Mad River Valley schools safeguard their streams

  • Published in Schools
Harwood seventh-graders investigate stormwater catch basin to trace the path of water running off their classroom’s roof. Photo: Friends of the Mad River

Harwood seventh-graders investigate stormwater catch basin to trace the path of water running off their classroom’s roof. Photo: Friends of the Mad River

Friends of the Mad River (FMR) is back in school just like everyone else and working with local schools to keep water clean and strengthen the community’s resilience to flooding. Harwood Union and Friends of the Mad River have just completed a planning and engineering project that takes the school’s nine-acre campus one big step closer to sustainability.

“We are very happy with the outcomes from this work and hope to secure the funding in the future to implement these designs,” said Ray Daigle, Washington West Supervisory Union director of facilities and operations.

A grant from the Vermont Department of Environmental Conservation’s (DEC) Clean Water Initiative allowed Harwood administrators, facilities managers and teachers to work with FMR, the Duxbury Planning Commission and Watershed Consulting Associates over the last year to study the water runoff from the campus’s impervious roofs and parking lots and to engineer solutions that reduce the negative impact on the adjacent Lozelle Brook and on downstream communities.

“At Harwood Union we have been concerned with the impacts of stormwater runoff on the brook. However, without adequate funding to address the issue it has been on the back burner,” Daigle noted.

Now the school board has shovel-ready plans at its fingertips as it makes facilities improvements over the next several years. When implemented, the projects designed will significantly reduce runoff volume and pollutant-load, improving water quality and reducing downstream flooding in addition to helping Harwood meet impending permit requirements called for by Vermont’s 2015 Water Quality Act.

“We understand that in the next few years the regulations around stormwater runoff will only get more stringent and this opportunity to work with the Friends of the Mad River on this issue is in the best interest of the school and community,” Daigle said. “‘Cooperation’ is the word of the day as our community adapts,” he added.

The designs include a large “rain garden” outside the middle school science classrooms that filters roof runoff before it enters the underground pipes to Lozelle Brook and serves as an outdoor classroom with water quality test holes, native shrubs and grasses and classroom seating.

“Working with Friends of the Mad River and Watershed Consulting Associates on this project has provided students an opportunity to connect classroom learning with real problems that our watershed and community face. We are motivated to see the next steps of this work play out on the Harwood campus and look forward to managing a rain garden right out our door,” reported Angela Selvaggio, a seventh-grade science teacher.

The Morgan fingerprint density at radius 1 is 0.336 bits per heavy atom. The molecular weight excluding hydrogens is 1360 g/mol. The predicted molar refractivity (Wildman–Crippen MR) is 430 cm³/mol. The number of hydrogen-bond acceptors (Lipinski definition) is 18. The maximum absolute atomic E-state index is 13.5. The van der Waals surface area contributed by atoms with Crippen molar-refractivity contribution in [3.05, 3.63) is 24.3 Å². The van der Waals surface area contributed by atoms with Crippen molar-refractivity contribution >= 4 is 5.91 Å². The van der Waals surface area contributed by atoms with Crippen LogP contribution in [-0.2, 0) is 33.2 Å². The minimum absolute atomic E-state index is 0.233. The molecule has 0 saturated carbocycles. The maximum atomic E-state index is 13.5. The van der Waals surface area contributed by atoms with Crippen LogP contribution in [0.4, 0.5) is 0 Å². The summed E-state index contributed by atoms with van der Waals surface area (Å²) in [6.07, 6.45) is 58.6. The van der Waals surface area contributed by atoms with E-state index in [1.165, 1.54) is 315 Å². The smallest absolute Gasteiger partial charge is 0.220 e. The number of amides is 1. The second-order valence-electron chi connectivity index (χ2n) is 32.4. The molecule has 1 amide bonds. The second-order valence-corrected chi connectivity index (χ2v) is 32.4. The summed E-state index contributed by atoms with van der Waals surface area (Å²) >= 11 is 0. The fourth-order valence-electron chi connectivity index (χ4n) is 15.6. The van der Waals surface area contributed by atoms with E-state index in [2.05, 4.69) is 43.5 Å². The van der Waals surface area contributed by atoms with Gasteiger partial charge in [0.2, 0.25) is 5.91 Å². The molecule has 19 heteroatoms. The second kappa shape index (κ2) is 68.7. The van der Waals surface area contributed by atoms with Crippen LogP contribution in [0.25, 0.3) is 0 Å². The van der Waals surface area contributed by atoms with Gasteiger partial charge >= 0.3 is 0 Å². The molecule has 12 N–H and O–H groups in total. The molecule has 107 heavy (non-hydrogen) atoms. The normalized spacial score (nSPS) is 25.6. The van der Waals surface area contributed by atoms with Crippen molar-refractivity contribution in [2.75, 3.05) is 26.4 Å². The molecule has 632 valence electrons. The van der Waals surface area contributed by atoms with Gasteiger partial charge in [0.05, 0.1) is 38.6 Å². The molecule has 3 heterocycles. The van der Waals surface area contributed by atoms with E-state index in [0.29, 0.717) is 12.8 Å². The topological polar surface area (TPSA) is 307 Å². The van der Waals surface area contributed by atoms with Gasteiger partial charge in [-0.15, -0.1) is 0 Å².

Furthermore, Watershed Consulting Associates engineered two large arrays of under-parking-lot water storage chambers to filter and hold the water after a storm event and release it slowly into the brook, reducing flash flooding downstream and serving as an irrigation tank for the high school’s sports fields.

Brian Fitzgerald, chair of the Duxbury Planning Commission, said, “This project advances Duxbury’s planning goal of reducing the impacts of the built environment on the town’s water resources. The town commends the Friends and Harwood for taking these steps.”

“As part of our Ridge to River initiative, FMR is working with people across the watershed to minimize the harm stormwater runoff can cause to our community. We’re pleased to have worked so closely with Harwood in designing projects that do this while also enhancing the way the campus works for staff and students,” said Corrie Miller, Friends of the Mad River executive director.

“FMR is also thrilled to announce a new grant award from DEC’s Ecosystem Restoration Program for similar work with Fayston and Warren elementary schools,” Miller added.

“Hurricane Irene’s destruction in the Mad River Valley has provided students, families, and our school with a lot to think about in terms of our relationship with waterways,” Jean Berthiaume, Fayston Elementary School’s principal, pointed out. “We believe that this new project will provide us with an incredibly rich and authentic learning experience on our school grounds.”

Katie Sullivan, a teacher at Warren Elementary, sees value in “students having an opportunity to see a stormwater retrofit transform their school's infrastructure, while also seeing school administrators modeling environmentally responsible behavior.”

Both campuses contribute runoff to adjacent streams and downstream communities. As the school year gets underway, FMR will work with school administrators, facilities operators, teachers and parents to analyze the campus and develop engineering designs for priority projects that enhance the school’s educational opportunities and environmental sustainability.

“Because the Mad River Valley is mostly a rural landscape, the schools are some of our biggest paved areas with aging infrastructure where we can really have a big positive impact on clean water and resilience,” Miller said. “I’m excited that Warren and Fayston schools see so many potential benefits in this work together.”

Friends of the Mad River is a community-supported organization committed to active and thoughtful stewardship of the Mad River and its 144-square-mile watershed. For more information about Friends of the Mad River, visit